[Coral-List] FW: On a positive note But actually...

Alina Szmant alina at cisme-instruments.com
Wed Jun 26 14:51:42 UTC 2019

Hi Steve:

I agree that we all want to be hopeful, but my concern is that too many good people see climate change only as a consequence of fossil fuel use, and ignore the ultimate cause of climate change, TOO MANY HUMANS, for the loss of coral reefs, loss of biodiversity all over the world (land animals and plants are in far worse shape that marine ones). That is because there is this ostrich response (stick your head in a hole in the ground) to the ELEPHANT in the room: human overpopulation. It is HUMANS who not only burn fossil fuels for all the various uses we can't live without, but  also: we deforest the land for all sorts of human uses (cooking fuel, agriculture, all types of commercial development) and deforestation is just as major a contributor to climate change, loss of habitat and biodiversity, and coastal pollution affecting coral reefs as fossil fuel burning;  we over-fish which is directly related to number of humans wanting to catch fish for their own consumption or to sell for income, and which affects ecosystem dynamics on coral reefs as well as all marine ecosystems and through loss of predators and herbivores, coral health. So when we focus only on renewable energy and reducing CO2 emissions from burning fossil fuels we are ignoring the ultimate cause of all of this. It scares the bejeebers out of me when I read in the magazines from major environmental organizations an acceptance that we will have 9 Billion or 10 Billion people on Earth by 2050 or 2100. Why aren't TNC, The Ocean Conservancy, Environmental Defense, Conservation International, Sierra Club, Audubon, to name just a few,  raising this flag at the top of their messaging? There are only a few organizations like Population Connection (great organization, check out their website, yellow dot video (https://www.youtube.com/watch?v=khFjdmp9sZk) that make this their mission to raise awareness and to connect the dots between human overpopulation, human misery and conflict, poverty, loss of habitat and wilderness/wildlife, etc. 

We can't handle the 7.5 Billion people on Earth now, some poor some wealthy but everyone having a minimal daily need for resources,  with all of the food animals humans raise and their environmental impact. The idea that new technology is going to save us from ourselves is fake news to use a current term. We haven't been able to keep up over the past 4 decades and no reason to believe that is going to change any time soon. So while I personally do what I can do reduce my own carbon footprint and be as environmentally conscience as possible, I do not feel optimistic in any way that things will be just peachy and all right by 2050. I won't be alive then, so luckily I won't have to experience the sad state of things many of us are predicting to be inevitable.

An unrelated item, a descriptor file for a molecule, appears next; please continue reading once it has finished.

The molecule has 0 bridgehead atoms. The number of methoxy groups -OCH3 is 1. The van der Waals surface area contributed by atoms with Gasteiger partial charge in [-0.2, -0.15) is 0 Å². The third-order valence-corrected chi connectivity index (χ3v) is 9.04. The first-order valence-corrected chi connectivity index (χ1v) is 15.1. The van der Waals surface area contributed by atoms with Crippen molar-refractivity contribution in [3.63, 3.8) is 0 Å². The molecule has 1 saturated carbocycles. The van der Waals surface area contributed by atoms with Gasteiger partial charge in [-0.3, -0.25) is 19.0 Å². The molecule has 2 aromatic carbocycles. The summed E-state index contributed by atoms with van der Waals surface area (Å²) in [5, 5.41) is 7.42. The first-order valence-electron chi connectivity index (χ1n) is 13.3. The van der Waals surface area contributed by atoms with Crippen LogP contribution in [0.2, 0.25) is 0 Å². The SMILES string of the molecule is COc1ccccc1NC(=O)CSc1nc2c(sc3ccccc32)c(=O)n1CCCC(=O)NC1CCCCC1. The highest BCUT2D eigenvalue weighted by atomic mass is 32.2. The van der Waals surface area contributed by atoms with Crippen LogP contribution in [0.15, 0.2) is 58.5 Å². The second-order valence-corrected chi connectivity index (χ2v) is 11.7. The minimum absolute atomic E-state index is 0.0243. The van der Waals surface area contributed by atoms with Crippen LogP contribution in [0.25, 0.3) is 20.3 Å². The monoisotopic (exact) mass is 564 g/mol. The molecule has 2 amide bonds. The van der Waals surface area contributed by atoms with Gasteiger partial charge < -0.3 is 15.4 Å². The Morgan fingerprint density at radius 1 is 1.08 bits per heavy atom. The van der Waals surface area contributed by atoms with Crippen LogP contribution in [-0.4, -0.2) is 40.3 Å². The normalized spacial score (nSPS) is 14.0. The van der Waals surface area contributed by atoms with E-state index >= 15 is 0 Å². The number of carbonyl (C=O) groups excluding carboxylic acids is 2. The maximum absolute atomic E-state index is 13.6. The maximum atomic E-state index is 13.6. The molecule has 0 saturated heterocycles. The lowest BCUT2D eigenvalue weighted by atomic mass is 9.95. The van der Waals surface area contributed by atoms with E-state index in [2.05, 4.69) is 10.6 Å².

Sorry to get back onto my old soap-box so soon after rejoining Coral-List but it IS the major crisis of today, and basically ignored by most as too intractable an issue, which it will continue to be as long as we continue to ignore it.


Dr. Alina M. Szmant, CEO
CISME Instruments LLC
210 Braxlo Lane,
Wilmington NC 28409 USA
AAUS Scientific Diving Lifetime Achievement Awardee
cell: 910-200-3913
Website:  www.cisme-instruments.com

Videos:  CISME Promotional Video 5:43 min   https://www.youtube.com/watch?v=VAYeR9qX71A&t=6s
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-----Original Message-----
From: Coral-List <coral-list-bounces at coral.aoml.noaa.gov> On Behalf Of Steve Mussman via Coral-List
Sent: Tuesday, June 25, 2019 3:31 PM
To: coral list <coral-list at coral.aoml.noaa.gov>
Subject: [Coral-List] On a positive note

I’d like to draw your attention to an article that appeared recently in Alert Diver, the magazine of Divers Alert Network (DAN): http://www.alertdiver.com/Reef-Futures . 
In it, the publisher and editors have broken new ground (for the US scuba diving industry)  in clearly articulating the dire problem that anthropogenic climate changes holds for the planet’s coral reefs; even going so far as to proclaim that “The science and associated consequences of anthropogenic climate change are undeniable when examined without preconceived notions” and . . . that “The greatest risk would be to do nothing about carbon (CO2) dioxide emissions. Immediate and aggressive action on climate change is paramount for the long-term survival of reefs”.  The article goes on to acknowledge the significance of the contribution made by many of you in the coral science community who for years have dedicated your careers to saving coral reefs as well as the inspiration that you have provided to the new generation of up and coming young coral scientists. As one who has been a persistent critic of the U.S. scuba diving industry’s inaction on this issue, this is welcomed news indeed. This may sound pollyannish, but let’s hope that this proclamation signals the beginning of a real movement to reform the scuba diving industry, educate the diving public and ultimately help turn the tide and brighten the future for the world’s coral reefs. 


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